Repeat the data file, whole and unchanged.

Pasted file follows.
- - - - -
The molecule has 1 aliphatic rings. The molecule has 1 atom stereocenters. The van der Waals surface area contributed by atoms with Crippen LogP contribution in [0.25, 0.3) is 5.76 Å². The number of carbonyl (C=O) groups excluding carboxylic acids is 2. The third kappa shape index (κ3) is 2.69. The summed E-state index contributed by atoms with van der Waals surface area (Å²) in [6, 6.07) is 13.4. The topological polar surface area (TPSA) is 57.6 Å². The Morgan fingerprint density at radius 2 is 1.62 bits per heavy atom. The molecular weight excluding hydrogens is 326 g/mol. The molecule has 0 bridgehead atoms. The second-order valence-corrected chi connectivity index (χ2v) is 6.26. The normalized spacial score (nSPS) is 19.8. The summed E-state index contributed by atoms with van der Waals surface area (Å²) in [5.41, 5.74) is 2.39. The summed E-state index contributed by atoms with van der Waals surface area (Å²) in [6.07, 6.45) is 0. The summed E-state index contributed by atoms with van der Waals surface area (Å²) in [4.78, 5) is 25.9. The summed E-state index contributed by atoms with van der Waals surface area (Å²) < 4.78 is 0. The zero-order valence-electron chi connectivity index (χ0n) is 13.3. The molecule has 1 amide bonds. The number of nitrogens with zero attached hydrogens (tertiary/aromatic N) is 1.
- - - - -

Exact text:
The molecule has 1 aliphatic rings. The molecule has 1 atom stereocenters. The van der Waals surface area contributed by atoms with Crippen LogP contribution in [0.25, 0.3) is 5.76 Å². The number of carbonyl (C=O) groups excluding carboxylic acids is 2. The third kappa shape index (κ3) is 2.69. The summed E-state index contributed by atoms with van der Waals surface area (Å²) in [6, 6.07) is 13.4. The topological polar surface area (TPSA) is 57.6 Å². The Morgan fingerprint density at radius 2 is 1.62 bits per heavy atom. The molecular weight excluding hydrogens is 326 g/mol. The molecule has 0 bridgehead atoms. The second-order valence-corrected chi connectivity index (χ2v) is 6.26. The normalized spacial score (nSPS) is 19.8. The summed E-state index contributed by atoms with van der Waals surface area (Å²) in [5.41, 5.74) is 2.39. The summed E-state index contributed by atoms with van der Waals surface area (Å²) in [6.07, 6.45) is 0. The summed E-state index contributed by atoms with van der Waals surface area (Å²) in [4.78, 5) is 25.9. The summed E-state index contributed by atoms with van der Waals surface area (Å²) < 4.78 is 0. The zero-order valence-electron chi connectivity index (χ0n) is 13.3. The molecule has 1 amide bonds. The number of nitrogens with zero attached hydrogens (tertiary/aromatic N) is 1.